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Let $k$ be a field and consider the algebraic group $GL_n$ over $Spec(k)$. It has as a closed (but not normal) algebraic subgroup the group $M$ of monomial matrices, i.e. matrices having exactly one nonzero entry in each row and each column (this is the normalizer $T\rtimes\Sigma_n$ of the diagonal matrices $T$).

The geometric quotient $GL_n/M$ of the canonical action of $M$ on $GL_n$ exists (if I checked everything correctly) and it is the affine scheme associated to the ring of invariants $R$.

(Intuitively, $GL_n/M$ should be some open subset of $(\mathbb{P}^{n-1})^n$ of $n$ lines spanning the whole space with permutations identified.)

This ring of invariants $R$ is finitely generated as a $k$-algebra: $M$ is reductive, by Mumford’s Conjecture geometrically reductive and hence finitely generated by Nagata’s Theorem (it's possibly easier to see this directly in this example). I do not think, that I need an infinite field somewhere.

Is there a Zariski open covering of $GL_n/M$ by nice affine schemes $Spec(k[x_1,\ldots,x_m]/I])$ which I can explicitly write down?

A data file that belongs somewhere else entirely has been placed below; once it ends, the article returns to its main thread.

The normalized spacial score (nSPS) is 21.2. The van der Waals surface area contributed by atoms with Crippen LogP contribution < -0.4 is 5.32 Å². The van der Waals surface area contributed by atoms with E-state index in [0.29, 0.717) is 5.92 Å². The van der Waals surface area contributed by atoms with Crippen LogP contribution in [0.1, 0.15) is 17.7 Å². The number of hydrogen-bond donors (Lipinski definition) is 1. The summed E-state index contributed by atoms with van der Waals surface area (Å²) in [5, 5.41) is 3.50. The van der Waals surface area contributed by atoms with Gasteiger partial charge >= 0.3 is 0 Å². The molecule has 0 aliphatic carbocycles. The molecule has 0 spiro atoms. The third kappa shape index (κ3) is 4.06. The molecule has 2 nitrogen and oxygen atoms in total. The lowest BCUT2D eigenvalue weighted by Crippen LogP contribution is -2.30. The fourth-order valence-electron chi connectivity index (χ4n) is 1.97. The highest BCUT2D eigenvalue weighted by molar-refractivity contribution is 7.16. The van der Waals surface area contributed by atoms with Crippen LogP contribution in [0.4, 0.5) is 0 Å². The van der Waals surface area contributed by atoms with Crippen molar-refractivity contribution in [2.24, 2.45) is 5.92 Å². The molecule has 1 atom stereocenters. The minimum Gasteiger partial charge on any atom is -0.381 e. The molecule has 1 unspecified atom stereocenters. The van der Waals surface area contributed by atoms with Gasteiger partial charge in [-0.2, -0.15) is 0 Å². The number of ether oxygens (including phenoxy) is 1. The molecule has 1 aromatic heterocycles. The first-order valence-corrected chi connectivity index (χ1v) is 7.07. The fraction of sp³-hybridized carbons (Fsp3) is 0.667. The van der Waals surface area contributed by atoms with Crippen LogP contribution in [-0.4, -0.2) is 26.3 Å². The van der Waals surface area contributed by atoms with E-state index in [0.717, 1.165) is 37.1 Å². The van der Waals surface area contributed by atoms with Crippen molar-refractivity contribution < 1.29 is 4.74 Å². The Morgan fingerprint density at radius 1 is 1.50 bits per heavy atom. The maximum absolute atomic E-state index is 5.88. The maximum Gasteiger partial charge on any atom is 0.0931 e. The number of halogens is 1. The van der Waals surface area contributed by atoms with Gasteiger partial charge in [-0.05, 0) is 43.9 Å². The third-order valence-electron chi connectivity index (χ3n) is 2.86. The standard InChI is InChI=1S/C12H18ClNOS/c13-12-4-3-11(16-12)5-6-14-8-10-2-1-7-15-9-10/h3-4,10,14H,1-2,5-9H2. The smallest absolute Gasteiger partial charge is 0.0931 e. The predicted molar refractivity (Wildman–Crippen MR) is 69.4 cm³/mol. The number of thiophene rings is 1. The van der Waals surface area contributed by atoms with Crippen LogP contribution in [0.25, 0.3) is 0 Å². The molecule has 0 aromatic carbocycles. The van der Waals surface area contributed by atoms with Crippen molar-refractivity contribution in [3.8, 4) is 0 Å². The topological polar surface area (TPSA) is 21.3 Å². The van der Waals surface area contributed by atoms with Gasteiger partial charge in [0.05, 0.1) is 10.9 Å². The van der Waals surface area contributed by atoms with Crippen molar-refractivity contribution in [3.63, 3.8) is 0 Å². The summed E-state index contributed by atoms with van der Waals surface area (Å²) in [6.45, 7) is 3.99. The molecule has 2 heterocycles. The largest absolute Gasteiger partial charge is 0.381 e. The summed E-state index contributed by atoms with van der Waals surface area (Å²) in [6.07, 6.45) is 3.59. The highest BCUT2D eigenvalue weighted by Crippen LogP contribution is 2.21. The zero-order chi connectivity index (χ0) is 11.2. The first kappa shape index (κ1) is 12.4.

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It seems interesting that $GL_n/M$ embeds in the Grassmannian of $n$-planes in ${\mathfrak gl}_n$, as the conjugation-orbit of the point corresponding to the diagonal matrices. – Allen Knutson Nov 8 '12 at 3:08
I don't understand what that means. What point corresponds to the diagonal matrices? – Will Sawin Nov 8 '12 at 4:55
The space of diagonal matrices is an $n$-dimensional subspace of ${\mathfrak gl}_n$. Hence it defines a point of the corresponding Grassmannian. $GL_n$ acts on that Grassmannian. – Allen Knutson Nov 9 '12 at 3:47

First we compute $GL_n$ mod the group of diagonal matrices. $GL_n$ embeds into $(\mathbb A^n-0)^n$, so you are correct that the quotient by $(\mathbb G_m)^n$ is $(\mathbb P^{n-1})^n$. The only points we have to remove are those with determinant $0$, a hypersurface.

The coordinate ring is thus generated by functions which are a product of one coefficient in each row, divided by the determinant. There are $n^n$ of these. They satisfy one relation coming from the fact that the determinant over the determinant is $1$, and the rest of the relations are toric: one product of generators is equal to another product of generators because each coefficient shows up the same number of times.

Computing the quotient of this ring by the symmetric group action is more subtle. It is easy to find a lot of elements: just take any product of generators and add together all the $S^n$ conjugates. I don't think it's too hard to find a basis of these, but I don't know how to find generators and relations.

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